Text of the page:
The gist: When the massive (and massively hyped) China Live — a 30,000-square-foot complex at the border of Chinatown and North Beach — finally opened to the public earlier this year, it wasn't unveiled all at once. The ground-floor’s shop, cafe and restaurant came first, followed in the summer by the scotch-centric Cold Drinks Bar on the second floor. Now, executive chef–founder George Chen (owner of several Shanghai concepts and San Francisco's much-missed Betelnut) is ready to unveil the signature piece of the puzzle: Eight Tables, an ultra-luxe restaurant and bar with a focus on upscale Chinese dishes and ambitious tasting menus. It shares the second floor with Cold Drinks and a private dining area.
All photographs by Allie Foraker
The food: The 10-course, $225-per-person tasting menu was created by Chen and chef de cuisine Robin Lin (once the youngest director of Taiwan's chef association). The food is rooted in the philosophy of Shifan Tsai (“private chateau cuisine”) and gently influenced by California’s unique ingredients and seasons. The order of dishes is based on the sequence used during the Song Dynasty (10th–12th centuries) and adds up to an elaborate banquet not wildly different from the Japanese kaiseki style San Franciscans are used to. The meal starts with a series of nine small cold dishes before seven more savory courses.
The opening "Nine Essential Flavors of Chinese Cuisine" cold dishes
There's a caviar dumpling service, then a barbecue dish and a soup. After three more substantial courses comes an assortment of rice, noodles and pastries, meant as a transition to pastry chef Luis Villavelazquez’s closing desserts. Villavelazquez is a student of SF dessert legend Elizabeth Faulkner, including many years working at her restaurant Orson, and is now a pastry instructor at City College of San Francisco.
Banana leaf steamed black cod, bamboo pith cannelloni and cabbage purse
Chen's spacious kitchen is influenced by classic Western and Chinese techniques, with a strong contemporary edge. Here, woks share space with dehydrating and spherification tools as well as the Hestan French top burners en vogue in luxe kitchens. The goal isn’t just to raise the bar for Chinese fine dining in San Francisco; Chen aspires to be amongst the Bay Area’s most elite dining destinations.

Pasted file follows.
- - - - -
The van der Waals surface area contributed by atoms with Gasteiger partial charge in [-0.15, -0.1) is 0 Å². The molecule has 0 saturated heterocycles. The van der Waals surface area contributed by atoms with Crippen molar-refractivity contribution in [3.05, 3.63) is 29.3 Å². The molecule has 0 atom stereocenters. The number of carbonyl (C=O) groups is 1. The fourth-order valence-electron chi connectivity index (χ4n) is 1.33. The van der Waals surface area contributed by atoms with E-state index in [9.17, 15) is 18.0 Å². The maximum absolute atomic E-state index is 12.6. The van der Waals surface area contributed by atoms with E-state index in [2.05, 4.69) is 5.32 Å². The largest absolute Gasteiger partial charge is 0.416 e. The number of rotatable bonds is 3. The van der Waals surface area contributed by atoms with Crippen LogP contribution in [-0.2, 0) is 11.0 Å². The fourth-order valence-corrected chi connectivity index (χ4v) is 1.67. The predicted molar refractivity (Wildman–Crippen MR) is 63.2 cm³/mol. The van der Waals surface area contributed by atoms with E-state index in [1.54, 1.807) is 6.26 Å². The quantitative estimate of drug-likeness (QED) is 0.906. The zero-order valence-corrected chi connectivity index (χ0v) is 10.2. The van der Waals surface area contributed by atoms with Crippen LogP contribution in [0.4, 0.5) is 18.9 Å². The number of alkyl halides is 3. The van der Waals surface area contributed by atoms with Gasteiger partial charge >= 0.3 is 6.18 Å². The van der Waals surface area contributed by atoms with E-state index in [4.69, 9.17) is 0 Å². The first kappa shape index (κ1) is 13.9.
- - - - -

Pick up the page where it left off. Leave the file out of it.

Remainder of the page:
Velvet chicken, Burgundy truffles and matsutake with soya veal jus
The drinks: Cocktails are designed by beverage director Anthony Keels, most recently Saison’s bar manager. (Several others, including general manager Andrew Fuentes, also hail from Saison.) Keels is following a similar “culinary-based bar program," using unique savory ingredients, kitchen-style prep methods and savory presentations (think: a Lily Pad Cocktail served in an elegant bowl with floating flowers). As with the food, Keels’ drinks draw from upscale Chinese culture and traditions. His Alluvial Fan cocktail was inspired by the upper-class practice of literally eating green tea leaves after drinking them: Dragon Well tea is tossed with XO sauce, served on a spoon, and paired with an elegant cup of Kavalan Classic Taiwan whiskey and clarified green melon juice. The house martini highlights the highest grade of white rice, which is wok-grilled then added to vodka and lemon oil in the Guanyin's Cup. Tableside preparations from a roving bar cart are a key part of the cocktail experience, as are Keels’ amaros and vintage spirits.
The Alluvial Fan cocktail
On the wine side, director Tony Kim oversees a cellar with labels coming from California and all over the world, seeking to debunk the myth that Rieslings are the only decent pairing for the powerful flavors of Chinese cooking (the barbecue course comes with lambrusco, for example). Diners can opt for $125 wine pairings with their meal that will also include some cocktails.
The space: As the name suggests, there are indeed eight tables of various sizes in the posh space designed by AvroKO (2017 James Beard Design award-winners for Single Thread). The effect is like dining in the home of a wealthy second-generation Chinese-American merchant in Hong Kong or Shanghai. Traditional high-end Chinese touches (like a grand residential front door, carpets with Chinese motifs and wedding gown fabrics) meet contemporary details (digitally modified sepia portraits of Chen's family). A distinct midcentury personality also shines through, via the bar cart and 1950s-era lounge chairs and jazz music. Unlike China Live, with its prominent, unmistakable Broadway entrance, Eight Tables is discreetly accessed from a back alley, another nod to the typical luxury apartments in crowded Shanghai and Hong Kong. Diners take a service elevator to the second floor — and then step into luxury for an hour or three.
The details: 8 Kenneth Rexroth Lane; 415-788-8788; open for dinner Tuesday–Saturday, 5–10 PM.